“Mmmm,” said Durtal, who was now in front of his door. “Since anything can be maintained and nothing is certain, succubacy has it. Basically it is more literary—and cleaner—than positivism.”
The day was long and hard to kill. Waking at dawn, full of thoughts of Mme. Chantelouve, he could not stay in one place, and kept inventing excuses for going out. He had no cakes, bonbons, and exotic liqueurs, and one must not be without all the little essentials when expecting a visit from a woman. He went by the longest route to the avenue de l’Opera to buy fine essences of cedar and of that alkermes which makes the person tasting it think he is in an Oriental pharmaceutic laboratory. “The idea is,” he said, “not so much to treat Hyacinthe as to astound her by giving her a sip of an unknown elixir.”
He came back laden with packages, then went out again, and in the street was assailed by an immense ennui. After an interminable tour of the quays he finally tumbled into a beer hall. He fell on a bench and opened a newspaper.
What was he thinking as he sat, not reading but just looking at the police news? Nothing, not even of her. From having revolved the same matter over and over again and again his mind had reached a deadlock and refused to function. Durtal merely found himself very tired, very drowsy, as one in a warm bath after a night of travel.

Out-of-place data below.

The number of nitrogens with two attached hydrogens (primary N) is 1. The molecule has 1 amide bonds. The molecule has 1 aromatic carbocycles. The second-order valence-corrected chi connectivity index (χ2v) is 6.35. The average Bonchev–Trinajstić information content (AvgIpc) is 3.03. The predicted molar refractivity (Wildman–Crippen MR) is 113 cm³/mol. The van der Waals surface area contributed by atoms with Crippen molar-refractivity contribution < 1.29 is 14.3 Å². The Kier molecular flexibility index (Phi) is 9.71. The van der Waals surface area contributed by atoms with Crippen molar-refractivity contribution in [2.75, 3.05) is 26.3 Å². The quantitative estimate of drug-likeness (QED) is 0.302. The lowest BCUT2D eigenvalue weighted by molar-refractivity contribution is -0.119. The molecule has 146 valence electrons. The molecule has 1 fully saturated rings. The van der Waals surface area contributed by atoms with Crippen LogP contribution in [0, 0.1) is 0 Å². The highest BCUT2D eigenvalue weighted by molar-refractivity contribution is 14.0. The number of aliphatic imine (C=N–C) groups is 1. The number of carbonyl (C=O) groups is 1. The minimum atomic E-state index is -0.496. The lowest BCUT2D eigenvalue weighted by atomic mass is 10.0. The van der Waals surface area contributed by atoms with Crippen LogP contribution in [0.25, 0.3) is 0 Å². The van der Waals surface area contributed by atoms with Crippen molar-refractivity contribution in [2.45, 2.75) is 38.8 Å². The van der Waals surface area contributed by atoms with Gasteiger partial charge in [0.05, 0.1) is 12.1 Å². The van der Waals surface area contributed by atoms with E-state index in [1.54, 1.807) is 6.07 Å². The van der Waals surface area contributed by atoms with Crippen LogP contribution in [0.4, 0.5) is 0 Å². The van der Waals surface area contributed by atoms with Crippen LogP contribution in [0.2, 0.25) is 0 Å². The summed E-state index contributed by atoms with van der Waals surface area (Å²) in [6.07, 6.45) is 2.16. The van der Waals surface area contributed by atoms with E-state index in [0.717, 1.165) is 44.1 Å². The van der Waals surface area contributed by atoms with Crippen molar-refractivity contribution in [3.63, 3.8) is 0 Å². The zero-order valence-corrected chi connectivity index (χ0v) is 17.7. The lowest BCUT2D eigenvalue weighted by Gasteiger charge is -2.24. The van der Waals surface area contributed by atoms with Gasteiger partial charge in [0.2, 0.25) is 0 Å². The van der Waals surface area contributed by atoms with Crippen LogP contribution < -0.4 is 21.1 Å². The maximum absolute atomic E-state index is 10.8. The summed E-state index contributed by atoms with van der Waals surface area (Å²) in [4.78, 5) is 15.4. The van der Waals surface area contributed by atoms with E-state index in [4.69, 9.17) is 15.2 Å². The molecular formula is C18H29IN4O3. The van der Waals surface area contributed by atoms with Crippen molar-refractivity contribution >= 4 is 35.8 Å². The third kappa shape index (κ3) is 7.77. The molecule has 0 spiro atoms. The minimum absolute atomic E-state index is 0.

“I must go home pretty soon,” he said when he could collect himself a little, “for Pere Rateau certainly has not cleaned house in the thorough fashion which I commanded, and of course I don’t want the furniture to be covered with dust. Six o’clock. Suppose I dine, after a fashion, in some not too unreliable place.”
He remembered a nearby restaurant where he had eaten before without a great deal of dread. He chewed his way laboriously through an extremely dead fish, then through a piece of meat, flabby and cold; then he found a very few lentils, stiff with insecticide, beneath a great deal of sauce; finally he savoured some ancient prunes, whose juice smelt of mould and was at the same time aquatic and sepulchral.
Back in his apartment, he lighted fires in his bedroom and in his study, then he inspected everything. He was not mistaken. The concierge had upset the place with the same brutality, the same haste, as customarily. However, he must have tried to wash the windows, because the glass was streaked with finger marks.
Durtal effaced the imprints with a damp cloth, smoothed out the folds in the carpet, drew the curtains, and put the bookcases in order after dusting them with a napkin. Everywhere he found grains of tobacco, trodden cigarette ashes, pencil sharpenings, pen points eaten with rust. He also found cocoons of cat fur and crumpled bits of rough draft manuscript which had been whirled into all corners by the furious sweeping.